Now, this is all looks pretty stupid in hindsight. Especially the cron job. But the reports I was getting back were facinating. For example, the story on what the investigators found reveals:

Certain Interior computers were also running web servers, file transfer programs, remote access servers and other technologies that could allow anonymous access by outsiders.

It was all these machines I was seeing. Hundreds running default IIS installations (from 2.x on). Printers with web interfaces, routers, switches — you name it, I saw it.

I was just curious, but even unrestrained curiosity can be dangerous. The people at Indian Affairs noticed problems with their mainframe and were finally able to track it down to my machine — to me.

They told me that the portscan crashed the mainframe’s TCP/IP stack (which indicates a fragile stack that needs to be patched, really) every time it ran. Not too surprising since I was using the default scan mode of nmap — hit thousands of ports in rapid succession — instead of any of the more stealthy methods. But how did they find me? Their logs showed attempts to access rlogin and rsh — two ports out of thousands.

Yes, I learned quite a few things from that episode, not the least of which was Don’t portscan using nmap’s default settings.

More from Rafe Colburn’s blog: ‘New’ U.S. War: Commandos, Airstrikes and Allies on the Ground

I’ve argued before that if we were going to fight in Afghanistan, we should have put our own troops on the ground. I thought that the “Bomb from the air, use the Northern Alliance on the Ground” was a bad strategy for achieving our ultimate goal — capturing bin Laden — and that it gave the Northern Alliance too much say in the post-war government. From what I’ve read, the Northern Alliance is, at best, marginally better than the Taliban.

So, it was with some interest that I read this piece in the New York Times about this style of fighting. They talk about the good points and the bad points of this style of fighting, but this sentence caught my eye:

But the American strategy also had a decided drawback: the decision to let proxy forces bear the brunt of the ground fighting may have allowed many Al Qaeda and Taliban leaders, and possibly Osama bin Laden himself, to escape.

In my mind, this calls the whole operation into question. Why were we there in the first place? To capture bin Laden, if I recall correctly. The Taliban refused to hand him over, so we had to go in with some force to get him.

While we succeeded in taking the Taliban from power, we evidently won’t be able to bring any of the leaders of the Taliban to justice. Though we did succeed in hitting a couple high-level people in the Taliban with our bombs, the head seems to have escaped.

But, I assumed this was just a side-show on the way to get bin Laden. At least, that was what ostensibly provoked this whole action, right? To me, the end result of this war seems to be helping the Northern Alliance

bin Laden’s apparent escape (for now) only serves to reinforce my pacifist leaning tendencies. Some will say that even if all we did was depose the Taliban, that is a good thing. To me, though, this looks like a diversion — we went for bin Laden, not the Taliban. The Taliban, terrible as they were with their barbaric torture, wasn’t the government that slammed those airliners into U.S. buildings.

Yes, I’m glad that the Taliban won’t be able to torture people any more. But how do we know that the new government in Afghanistan is going to be better? Is the U.S. going to actively support U.N. involvement there to ensure humane conditions for everyone?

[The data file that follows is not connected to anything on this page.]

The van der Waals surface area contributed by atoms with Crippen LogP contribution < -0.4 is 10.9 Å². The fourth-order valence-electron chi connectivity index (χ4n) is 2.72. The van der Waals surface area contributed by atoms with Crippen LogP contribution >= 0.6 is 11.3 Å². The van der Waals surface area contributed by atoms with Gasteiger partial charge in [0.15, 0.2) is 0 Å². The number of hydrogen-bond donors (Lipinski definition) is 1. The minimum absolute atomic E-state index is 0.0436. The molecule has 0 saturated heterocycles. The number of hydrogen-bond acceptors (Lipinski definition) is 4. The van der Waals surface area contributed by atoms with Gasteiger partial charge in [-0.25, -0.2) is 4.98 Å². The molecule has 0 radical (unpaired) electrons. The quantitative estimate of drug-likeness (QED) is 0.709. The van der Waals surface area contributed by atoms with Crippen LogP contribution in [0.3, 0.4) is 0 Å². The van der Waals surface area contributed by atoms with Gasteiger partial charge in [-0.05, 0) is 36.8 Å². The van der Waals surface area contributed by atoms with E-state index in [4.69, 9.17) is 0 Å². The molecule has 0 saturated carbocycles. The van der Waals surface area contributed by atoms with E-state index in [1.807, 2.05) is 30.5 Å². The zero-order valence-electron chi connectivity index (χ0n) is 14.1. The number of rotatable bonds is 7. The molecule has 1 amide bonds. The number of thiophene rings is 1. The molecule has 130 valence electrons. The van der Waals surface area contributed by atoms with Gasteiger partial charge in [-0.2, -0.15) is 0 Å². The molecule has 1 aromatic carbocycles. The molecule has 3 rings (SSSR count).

My paranoia says it is in the government’s interest for bin Laden to remain free — they need a bogey man to fight, to ensure patriotism, etc. There hasn’t been much worth fighting for since the end of the Cold War, so now we’ll all have a rallying cry.

But I only think that in my more paranoid moments…

In an entry about the way government works in the U.S., Rafe Colburn says:

In a way, this should reassure us, I think. Regardless of whether George Bush or Al Gore won the election back in November, things were going to continue basically as before. In another way, it should scare the Hell out of us. We vote for this person or that one, and the bottom line is that a bunch of people we don’t elect determine how the government really affects our lives.

This is exactly why I don’t vote. Too much inertia. I care, but I don’t vote. Unfortunatly, I’m also lazy so I don’t vote in local elections, either.

Perhaps if I could care more about the national elections I would vote on the local level. I guess, though, that what really strikes me is the people who live outside of the local area but commute in (and thus can’t vote) and the way they complain about local politics. Their local politics are mostly dull (read: reassuringly so), but they are also largly irrelevent because what happens in the city has a bigger effect on them than their local politics.

After a practically balmy December, January has come with freezing temperatures.

Some of my (from north of Lake Ponchartrain — 50 miles of bridge on their commute every day) co-workers are complaining about waking up to ice on their trucks and such.

Meanwhile, in New Orleans proper, we are suffering from temperatures that hover around freezing — perhaps a little frost on the ground. I wore my duck boots — freezing water on the feet isn’t good — put on a nice warm coat and biked to work.

The ride taught me that I should have worn the long-underwear that Alexis gave me for Christmas and that I need full-finger gloves for riding when it gets this cold. Other than those minor irritations, the bike ride was quite nice and really helped me wake up..